The 2005 ESA Annual Meeting and Exhibition
December 15-18, 2005
Ft. Lauderdale, FL

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Saturday, December 17, 2005 - 8:00 AM

Effect of mating number on pheromone profiles of inseminated honey bee queens

Freddie-Jeanne Richard,, Yongliang Fan,, and Christina Grozinger, North Carolina State University, Department of Entomology and W. M. Keck Center for Behavioral Biology, Campus Box 7613, Raleigh, NC

Mating has profound effects on honey bee queen behavior and physiology. After mating, vitellogenesis is initiated and the egg-maturation is completed in the ovaries. Mated queens no longer leave the colony for mating flights, and initiate egg-laying behavior. Furthermore, there are dramatic differences in the pheromone profile of mated queens versus virgin queens, which leads to altered worker behavior. While workers virtually ignore virgin queens, they are attracted to mated queens and will form a retinue, where they surround the queen and lick and antennate her. It is not clear at which stage after mating the pheromone profile changes. Instrumental insemination produces many of the effects of mating, but the changes are substantially delayed. Furthermore, anecdotal evidence implies that single-drone inseminated queens are superseded much more rapidly in colonies, suggesting that workers react differently to inseminated queens, perhaps due to differences in pheromone profile. We monitored the latency to initiate egg-laying and the worker retinue response to queens after mating or insemination. We also compared the pheromone profiles of mated or inseminated queens two days after egg-laying began.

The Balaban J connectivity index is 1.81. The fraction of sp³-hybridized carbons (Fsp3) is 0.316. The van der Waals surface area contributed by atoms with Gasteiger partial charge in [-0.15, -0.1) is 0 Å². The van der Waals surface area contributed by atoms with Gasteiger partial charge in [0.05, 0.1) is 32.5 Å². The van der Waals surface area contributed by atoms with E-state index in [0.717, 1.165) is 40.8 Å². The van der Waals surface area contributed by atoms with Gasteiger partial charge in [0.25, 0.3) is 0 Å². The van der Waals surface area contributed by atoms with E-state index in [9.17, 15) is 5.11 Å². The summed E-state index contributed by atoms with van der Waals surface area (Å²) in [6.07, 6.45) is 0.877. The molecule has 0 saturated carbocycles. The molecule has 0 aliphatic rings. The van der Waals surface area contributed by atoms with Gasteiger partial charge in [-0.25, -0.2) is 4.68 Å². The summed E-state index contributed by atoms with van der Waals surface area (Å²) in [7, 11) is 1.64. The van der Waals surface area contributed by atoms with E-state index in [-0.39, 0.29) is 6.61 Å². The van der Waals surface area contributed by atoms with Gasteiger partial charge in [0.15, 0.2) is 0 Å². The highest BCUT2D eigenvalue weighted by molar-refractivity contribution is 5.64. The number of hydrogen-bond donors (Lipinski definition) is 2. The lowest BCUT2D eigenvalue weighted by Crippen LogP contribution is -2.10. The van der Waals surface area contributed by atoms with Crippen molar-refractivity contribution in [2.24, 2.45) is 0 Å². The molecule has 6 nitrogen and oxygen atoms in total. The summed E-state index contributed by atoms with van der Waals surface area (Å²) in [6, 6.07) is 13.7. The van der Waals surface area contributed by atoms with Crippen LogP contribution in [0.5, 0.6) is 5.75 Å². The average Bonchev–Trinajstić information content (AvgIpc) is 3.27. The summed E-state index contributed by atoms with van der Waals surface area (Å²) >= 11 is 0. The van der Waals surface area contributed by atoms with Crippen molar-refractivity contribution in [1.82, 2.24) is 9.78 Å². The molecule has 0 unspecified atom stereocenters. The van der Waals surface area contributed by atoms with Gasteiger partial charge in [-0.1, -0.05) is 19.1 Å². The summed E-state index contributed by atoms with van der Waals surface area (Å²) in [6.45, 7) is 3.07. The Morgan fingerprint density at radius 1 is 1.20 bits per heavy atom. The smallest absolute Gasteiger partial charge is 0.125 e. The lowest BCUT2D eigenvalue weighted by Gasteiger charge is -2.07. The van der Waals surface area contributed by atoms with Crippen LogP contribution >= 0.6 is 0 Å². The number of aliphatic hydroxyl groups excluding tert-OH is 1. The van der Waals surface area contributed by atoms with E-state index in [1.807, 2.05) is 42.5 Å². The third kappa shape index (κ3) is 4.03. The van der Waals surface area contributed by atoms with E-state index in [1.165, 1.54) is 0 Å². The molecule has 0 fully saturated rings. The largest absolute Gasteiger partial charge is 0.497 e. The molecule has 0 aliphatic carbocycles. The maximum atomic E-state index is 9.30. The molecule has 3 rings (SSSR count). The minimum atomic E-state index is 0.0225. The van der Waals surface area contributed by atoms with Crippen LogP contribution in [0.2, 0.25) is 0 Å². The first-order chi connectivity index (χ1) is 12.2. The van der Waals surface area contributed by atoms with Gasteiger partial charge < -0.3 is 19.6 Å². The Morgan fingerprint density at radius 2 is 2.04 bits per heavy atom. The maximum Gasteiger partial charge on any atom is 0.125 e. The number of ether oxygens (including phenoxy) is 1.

Species 1: Hymenoptera Apidae Apis mellifera (Honey bee)
Keywords: Instrumental insemination